Well, the ever-loathesome web-Nazi and FBI paid snitch Hal Turner is in the news again. He is proving to be a most useful tool of the FBI, IF, and its a big if, this present case doesn't blow up in their faces. Not since the case of Mafia killer and FBI snitch Whitey Bolger have we had a better chance to find out the inner workings of the Kingdom of FBI Snitchdom. (What? You think it's a coincidence that Whitey's still on the lam?)
Outed as a paid FBI snitch when his emails with an FBI special agent were hacked and posted, Turner earlier this month was arrested by the FBI for threatening judges. The case has the potential to strike at the heart of the First Amendment on-line as Jacob Sullum reports here at Reason Magazine.
The Difference Between 'They Should Die' and 'I'll Kill You'
Jacob Sullum | June 25, 2009
Yesterday the FBI arrested a white supremacist in New Jersey for threatening federal judges, based on his online response to the recent 7th Circuit decision that said the Second Amendment does not constrain state and local governments. Here is a description of the crime that Hal Turner, an Internet radio host, committed:
"Let me be the first to say this plainly: These judges deserve to be killed," Mr. Turner wrote in a blog entry on June 2. "Their blood will replenish the tree of liberty. A small price to pay to assure freedom for millions."
He said the three judges, William J. Bauer, Frank H. Easterbrook and Richard A. Posner, should be made "an example" of in order to send a message to the rest of the federal judiciary: "Obey the Constitution or die."
Mr. Turner also posted the judges' photographs, phone numbers, work addresses and courtroom numbers.
There is no indication that Mr. Turner or anyone else acted on his warnings. Nonetheless, the Federal Bureau of Investigation said in an affidavit that it believed his comments constituted "a threat to assault or murder a United States judge."
This does not seem like a "true threat," one kind of speech the Supreme Court has said can be punished without violating the First Amendment. Turner did not actually threaten to commit violence; he simply argued that violence would be justified. What he said seems closer to incitement, except that in this case there is no threat of "imminent lawless action," one of the requirements imposed by the Court. Unless I'm missing something, what Turner said ought to be protected speech.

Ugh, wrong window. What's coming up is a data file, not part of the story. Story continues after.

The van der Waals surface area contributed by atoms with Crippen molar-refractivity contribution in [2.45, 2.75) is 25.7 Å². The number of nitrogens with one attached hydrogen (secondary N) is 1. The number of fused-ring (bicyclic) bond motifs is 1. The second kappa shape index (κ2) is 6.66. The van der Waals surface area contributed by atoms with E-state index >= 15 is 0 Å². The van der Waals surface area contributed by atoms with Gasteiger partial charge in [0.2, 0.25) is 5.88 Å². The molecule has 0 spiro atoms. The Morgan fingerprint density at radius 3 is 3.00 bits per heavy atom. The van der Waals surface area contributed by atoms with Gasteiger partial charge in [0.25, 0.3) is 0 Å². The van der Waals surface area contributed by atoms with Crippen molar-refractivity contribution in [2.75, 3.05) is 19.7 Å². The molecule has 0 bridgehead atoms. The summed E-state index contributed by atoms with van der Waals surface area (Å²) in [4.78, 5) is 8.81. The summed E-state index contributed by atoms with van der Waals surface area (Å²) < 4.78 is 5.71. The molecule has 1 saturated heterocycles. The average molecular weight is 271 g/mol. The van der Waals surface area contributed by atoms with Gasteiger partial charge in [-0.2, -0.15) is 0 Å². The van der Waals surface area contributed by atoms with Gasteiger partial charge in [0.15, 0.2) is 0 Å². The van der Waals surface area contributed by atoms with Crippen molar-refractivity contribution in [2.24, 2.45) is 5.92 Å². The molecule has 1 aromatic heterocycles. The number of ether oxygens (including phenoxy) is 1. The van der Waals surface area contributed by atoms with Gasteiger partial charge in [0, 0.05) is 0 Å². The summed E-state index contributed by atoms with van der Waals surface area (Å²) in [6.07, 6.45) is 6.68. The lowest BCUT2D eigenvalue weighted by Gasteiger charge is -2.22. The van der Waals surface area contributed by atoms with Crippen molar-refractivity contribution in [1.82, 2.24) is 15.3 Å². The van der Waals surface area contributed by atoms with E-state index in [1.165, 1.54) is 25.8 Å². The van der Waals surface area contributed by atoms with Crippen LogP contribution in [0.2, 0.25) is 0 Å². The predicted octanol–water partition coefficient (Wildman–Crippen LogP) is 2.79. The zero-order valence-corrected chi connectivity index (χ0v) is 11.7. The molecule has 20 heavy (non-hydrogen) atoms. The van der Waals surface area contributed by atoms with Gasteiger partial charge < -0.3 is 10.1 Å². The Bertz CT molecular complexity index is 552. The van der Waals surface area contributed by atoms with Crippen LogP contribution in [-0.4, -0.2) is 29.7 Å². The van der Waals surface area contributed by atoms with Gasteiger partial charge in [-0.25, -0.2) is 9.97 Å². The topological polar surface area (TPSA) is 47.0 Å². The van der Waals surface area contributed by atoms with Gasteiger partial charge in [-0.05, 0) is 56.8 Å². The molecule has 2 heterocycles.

What do you think? Does the posting of photographs and information about the judges make a crucial difference?
As The New York Times notes, Turner's arrest is reminiscent of the "Nuremberg Files" case, in which the U.S. Court of Appeals for the 9th Circuit upheld a $109 million civil judgment against the operators of website that arguably encouraged violence against abortion providers. In 1999 I argued that the website should be protected by the First Amendment, the position that a 9th Circuit panel endorsed before it was overturned by the full court.
Now I will say that back in the 90s, when I thought such information important given local ATF misdeeds, I taught folks how to use local property records to track down personal information on ATF field agents and supervisors in the Birmingham office. In short order, we had an excellent file. I never posted them, of course, holding them back for the "tit" for their "tat," should that have ever arisen. It didn't.
Since that time, new federal laws have been laid on to make even that a federal crime. Sullum's point is a good one, though. Which may be why the Fibbies decided (beyond the considerable pressure an outraged well-placed judge can bring on a mere bureaucracy) that Turner's usefulness as an informant and agent provocateur had come to an end. Far better to use him to attack Net free expression. After all, what federal judge is going to find the posting of another federal judge's personal information on the Net NOT to be a crime?